One final paper that comes to bear upon this issue is that of Bratcher and Giese (2002), who explored "the recent record of Southern Hemisphere subsurface temperature anomalies and whether they may be an indicator of future global surface air temperature trends."  With respect to this question, they found that "low frequency changes of tropical Pacific temperature lead global surface air temperature changes by about 4 years," and that "anomalies of tropical Pacific surface temperature are in turn preceded by subsurface temperature anomalies in the southern tropical Pacific by approximately 7 years."  In addition, they document a distinct cooling of the southern tropical Pacific over the last 8 years, leading them to conclude that "the warming trend in global surface air temperature observed since the late 1970s may soon weaken."  Indeed, they report that "conditions present in the southern tropical Pacific resemble those prior to the 1976 climate shift [after which the temperature of the region rose by a full 1C], except with the opposite sign [our italics]," stating that "a climate shift to pre-1976 conditions could lessen the warming trend that has existed since 1976."  Although they say their results "do not preclude the possibility that anthropogenic sources of greenhouse gases have contributed to global warming," they feel they "indicate that the human forced portion of global warming may be less than previously described."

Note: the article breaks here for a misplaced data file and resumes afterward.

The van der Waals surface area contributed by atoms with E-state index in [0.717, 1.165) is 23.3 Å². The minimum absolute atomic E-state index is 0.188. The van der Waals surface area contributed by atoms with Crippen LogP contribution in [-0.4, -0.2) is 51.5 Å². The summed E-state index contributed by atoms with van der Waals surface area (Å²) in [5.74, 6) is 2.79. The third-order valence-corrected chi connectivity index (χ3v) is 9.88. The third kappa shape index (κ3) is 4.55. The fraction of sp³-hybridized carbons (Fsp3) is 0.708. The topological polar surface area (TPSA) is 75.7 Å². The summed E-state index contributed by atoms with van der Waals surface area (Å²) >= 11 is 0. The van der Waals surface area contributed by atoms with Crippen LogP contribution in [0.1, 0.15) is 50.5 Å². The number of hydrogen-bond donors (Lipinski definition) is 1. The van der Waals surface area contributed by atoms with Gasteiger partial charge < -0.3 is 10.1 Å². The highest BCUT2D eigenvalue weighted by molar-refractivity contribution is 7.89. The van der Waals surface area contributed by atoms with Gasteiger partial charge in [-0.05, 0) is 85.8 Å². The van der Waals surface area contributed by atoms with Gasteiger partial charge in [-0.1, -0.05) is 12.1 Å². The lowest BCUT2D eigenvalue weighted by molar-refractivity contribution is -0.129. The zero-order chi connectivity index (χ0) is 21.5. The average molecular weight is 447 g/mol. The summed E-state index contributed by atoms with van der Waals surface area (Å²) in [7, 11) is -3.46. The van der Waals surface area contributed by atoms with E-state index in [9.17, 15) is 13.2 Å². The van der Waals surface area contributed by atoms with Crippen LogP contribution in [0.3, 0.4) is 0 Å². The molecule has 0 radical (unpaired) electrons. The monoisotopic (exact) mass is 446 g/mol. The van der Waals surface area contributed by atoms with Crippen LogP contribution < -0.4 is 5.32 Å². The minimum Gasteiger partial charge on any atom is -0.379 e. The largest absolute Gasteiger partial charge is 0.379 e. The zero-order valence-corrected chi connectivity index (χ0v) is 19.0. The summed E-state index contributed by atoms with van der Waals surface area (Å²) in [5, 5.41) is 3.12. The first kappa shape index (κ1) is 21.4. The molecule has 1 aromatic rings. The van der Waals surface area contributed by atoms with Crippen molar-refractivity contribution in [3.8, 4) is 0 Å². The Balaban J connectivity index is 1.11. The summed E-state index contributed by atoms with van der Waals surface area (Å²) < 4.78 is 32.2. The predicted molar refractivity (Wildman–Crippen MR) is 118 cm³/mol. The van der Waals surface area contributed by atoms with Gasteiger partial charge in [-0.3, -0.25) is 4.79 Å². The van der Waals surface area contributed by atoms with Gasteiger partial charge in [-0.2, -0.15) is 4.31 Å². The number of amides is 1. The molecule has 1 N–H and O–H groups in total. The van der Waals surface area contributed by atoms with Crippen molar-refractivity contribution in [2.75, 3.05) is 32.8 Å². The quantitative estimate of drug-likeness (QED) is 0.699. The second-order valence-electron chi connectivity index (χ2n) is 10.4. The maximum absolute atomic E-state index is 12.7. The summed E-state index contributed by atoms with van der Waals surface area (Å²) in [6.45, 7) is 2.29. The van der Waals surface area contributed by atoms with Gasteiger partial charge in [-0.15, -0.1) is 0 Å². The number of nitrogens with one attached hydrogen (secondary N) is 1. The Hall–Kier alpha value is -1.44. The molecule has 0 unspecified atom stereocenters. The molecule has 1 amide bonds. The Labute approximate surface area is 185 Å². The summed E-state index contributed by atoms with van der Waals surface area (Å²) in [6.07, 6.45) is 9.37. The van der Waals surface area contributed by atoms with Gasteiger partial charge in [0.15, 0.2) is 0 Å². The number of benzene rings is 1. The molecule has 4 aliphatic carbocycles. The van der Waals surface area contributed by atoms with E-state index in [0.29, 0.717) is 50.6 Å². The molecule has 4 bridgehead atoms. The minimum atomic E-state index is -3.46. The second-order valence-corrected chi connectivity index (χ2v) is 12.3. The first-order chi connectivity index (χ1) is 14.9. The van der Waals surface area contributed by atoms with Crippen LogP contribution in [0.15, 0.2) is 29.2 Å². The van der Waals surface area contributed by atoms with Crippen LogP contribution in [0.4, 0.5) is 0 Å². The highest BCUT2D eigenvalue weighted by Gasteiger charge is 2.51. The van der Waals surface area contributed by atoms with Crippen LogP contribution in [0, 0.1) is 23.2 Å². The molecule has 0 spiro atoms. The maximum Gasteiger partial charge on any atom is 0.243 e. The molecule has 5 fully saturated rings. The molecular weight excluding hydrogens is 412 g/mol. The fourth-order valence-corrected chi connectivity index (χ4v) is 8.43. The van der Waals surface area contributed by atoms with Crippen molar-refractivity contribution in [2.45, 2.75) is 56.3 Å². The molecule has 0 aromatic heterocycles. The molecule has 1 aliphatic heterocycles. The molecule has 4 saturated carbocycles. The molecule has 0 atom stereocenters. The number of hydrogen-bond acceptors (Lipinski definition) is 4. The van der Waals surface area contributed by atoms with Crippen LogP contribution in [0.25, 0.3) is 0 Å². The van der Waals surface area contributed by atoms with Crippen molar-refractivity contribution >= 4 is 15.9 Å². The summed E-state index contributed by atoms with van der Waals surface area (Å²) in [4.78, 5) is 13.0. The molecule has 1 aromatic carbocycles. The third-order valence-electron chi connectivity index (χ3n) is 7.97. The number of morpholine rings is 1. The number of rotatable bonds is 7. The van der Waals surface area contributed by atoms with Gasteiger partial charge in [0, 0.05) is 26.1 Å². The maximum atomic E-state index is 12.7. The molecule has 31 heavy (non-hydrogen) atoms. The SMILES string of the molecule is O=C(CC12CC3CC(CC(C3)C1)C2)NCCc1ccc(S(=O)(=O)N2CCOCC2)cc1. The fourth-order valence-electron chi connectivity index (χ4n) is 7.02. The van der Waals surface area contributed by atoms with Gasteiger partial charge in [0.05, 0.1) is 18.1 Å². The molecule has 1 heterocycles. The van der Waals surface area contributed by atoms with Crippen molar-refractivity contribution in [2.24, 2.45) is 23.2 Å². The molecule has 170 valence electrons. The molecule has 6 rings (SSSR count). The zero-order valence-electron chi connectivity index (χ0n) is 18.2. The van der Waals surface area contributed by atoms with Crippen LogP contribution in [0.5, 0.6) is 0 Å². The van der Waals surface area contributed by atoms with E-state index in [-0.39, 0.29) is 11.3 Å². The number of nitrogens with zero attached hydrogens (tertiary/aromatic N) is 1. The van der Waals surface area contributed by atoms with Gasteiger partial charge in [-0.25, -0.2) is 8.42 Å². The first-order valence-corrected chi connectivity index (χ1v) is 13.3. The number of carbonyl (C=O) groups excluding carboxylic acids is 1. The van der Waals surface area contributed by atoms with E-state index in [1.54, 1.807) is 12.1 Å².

Clearly, something dramatic appears to be in the works; and it could well be a return to cooler conditions in the Pacific Ocean.  Biological and climatic studies over the next few years should enlighten us considerably on this point, as well as indicate what such a decadal-scale regime shift would portend for the global warming debate.

Andrus, C.F.T., Crowe, D.E., Sandweiss, D.H., Reitz, E.J. and Romanek, C.S.  2002.  Otolith δ18O record of mid-Holocene sea surface temperatures in Peru.  Science 295: 1508-1511.

Bratcher, A.J. and Giese, B.S.  2002.  Tropical Pacific decadal variability and global warming.  Geophysical Research Letters 29: 10.1029/2002GL015191.

Chavez, F.P., Ryan, J., Lluch-Cota, S.E. and Niquen C., M.  2003.  From anchovies to sardines and back: multidecadal change in the Pacific Ocean.  Science 299: 217-221.